There is no loophole.
A decent machinist will be able to create an untracked receiver until you have strict controls over machine tools. Even if you don't distribute 90% ones, they're just not that hard to machine. Even without a 90% one distributed, you can either machine it down from a solid block --- I've never tried making one, so that might be a little tedious --- or 3D print a 90% one and use that for lost wax/pla/whatever mould.
I've tried out the latter process, and it's pretty straightforward. If you're using poster of paid for the slip, then the main difficulty is not overheating the mould when you're burning out the plastic. That's quite tricky in a Gingery furnace. A Gingery furnace is the kind of backyard foundry anyone can build with even basic supplies. So if you have one, you'll probably want something other than plaster of Paris, like better investment casting or go for sand casting instead. That has reusable moulds (so less need for a 3D printer)* but less precision, so more finishing is needed.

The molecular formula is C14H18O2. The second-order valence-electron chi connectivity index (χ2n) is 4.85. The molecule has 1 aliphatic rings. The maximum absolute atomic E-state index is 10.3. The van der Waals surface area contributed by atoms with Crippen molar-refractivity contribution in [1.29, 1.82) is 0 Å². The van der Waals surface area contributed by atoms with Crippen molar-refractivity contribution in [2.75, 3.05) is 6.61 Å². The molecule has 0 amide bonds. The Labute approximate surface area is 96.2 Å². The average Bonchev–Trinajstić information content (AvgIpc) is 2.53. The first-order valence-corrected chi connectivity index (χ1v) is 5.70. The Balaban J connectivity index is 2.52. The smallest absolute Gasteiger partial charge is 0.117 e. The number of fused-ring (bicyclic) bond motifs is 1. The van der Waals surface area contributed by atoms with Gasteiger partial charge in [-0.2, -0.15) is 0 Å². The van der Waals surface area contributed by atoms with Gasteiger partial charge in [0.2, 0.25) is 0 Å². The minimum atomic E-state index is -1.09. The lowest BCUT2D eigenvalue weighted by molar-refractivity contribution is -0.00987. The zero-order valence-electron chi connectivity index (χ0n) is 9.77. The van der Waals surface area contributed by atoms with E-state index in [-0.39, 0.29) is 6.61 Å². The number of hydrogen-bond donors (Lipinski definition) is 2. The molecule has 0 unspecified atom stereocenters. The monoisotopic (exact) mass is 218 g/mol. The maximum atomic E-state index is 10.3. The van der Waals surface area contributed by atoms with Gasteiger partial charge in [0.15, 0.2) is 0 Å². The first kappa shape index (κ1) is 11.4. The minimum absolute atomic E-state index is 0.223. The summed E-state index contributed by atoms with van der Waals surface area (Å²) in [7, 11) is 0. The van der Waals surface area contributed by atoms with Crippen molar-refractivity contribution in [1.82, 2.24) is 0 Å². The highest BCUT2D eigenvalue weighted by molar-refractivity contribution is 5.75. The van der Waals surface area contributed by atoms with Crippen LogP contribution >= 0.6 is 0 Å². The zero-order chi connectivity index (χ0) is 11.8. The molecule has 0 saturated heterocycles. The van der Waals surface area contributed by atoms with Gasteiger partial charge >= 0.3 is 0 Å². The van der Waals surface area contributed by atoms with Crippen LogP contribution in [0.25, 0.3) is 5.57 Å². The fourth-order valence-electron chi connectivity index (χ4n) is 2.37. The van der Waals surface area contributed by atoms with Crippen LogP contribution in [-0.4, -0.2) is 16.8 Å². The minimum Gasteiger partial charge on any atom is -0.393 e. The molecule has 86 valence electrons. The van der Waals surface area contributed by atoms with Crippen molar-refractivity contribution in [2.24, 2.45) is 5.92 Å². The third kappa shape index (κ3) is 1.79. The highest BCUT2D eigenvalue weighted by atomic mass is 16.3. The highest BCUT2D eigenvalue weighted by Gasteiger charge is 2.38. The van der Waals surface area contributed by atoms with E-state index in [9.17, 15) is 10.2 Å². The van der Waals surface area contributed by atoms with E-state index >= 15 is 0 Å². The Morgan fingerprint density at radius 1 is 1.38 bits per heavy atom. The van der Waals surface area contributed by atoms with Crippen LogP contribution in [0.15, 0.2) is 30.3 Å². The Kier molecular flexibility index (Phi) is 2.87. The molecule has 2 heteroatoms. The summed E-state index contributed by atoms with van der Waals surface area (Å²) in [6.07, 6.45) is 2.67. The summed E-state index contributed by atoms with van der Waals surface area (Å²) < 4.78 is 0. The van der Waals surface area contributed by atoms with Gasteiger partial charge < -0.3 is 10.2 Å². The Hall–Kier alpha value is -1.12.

Or if you have one, use a temperature controlled kiln. Or if you don't, you can build one. I've not tried that, but there are instructions i the interwebs. Mostly it involves gently filing channels in firebricks and inserting coils of wound nichrome wire. I'm not going to try that. Old kilns can be had reasonably cheap and it's not like I have anywhere to put one anyway.
However I hear that a graphite crucible, an inanimate carbon rod and an arc welder make for a service arc furnace for melting stuff with none of the faff of charcoal and air blowers like the Gingery furnace. All available on eBay cheap. I'm going to try that soon.
* yes yes I know you can do lost wax without a 3D printer, but you still need some way of making the moulds a and a 3D printer is a fantastic way of churning out repeatable, disposable moulds.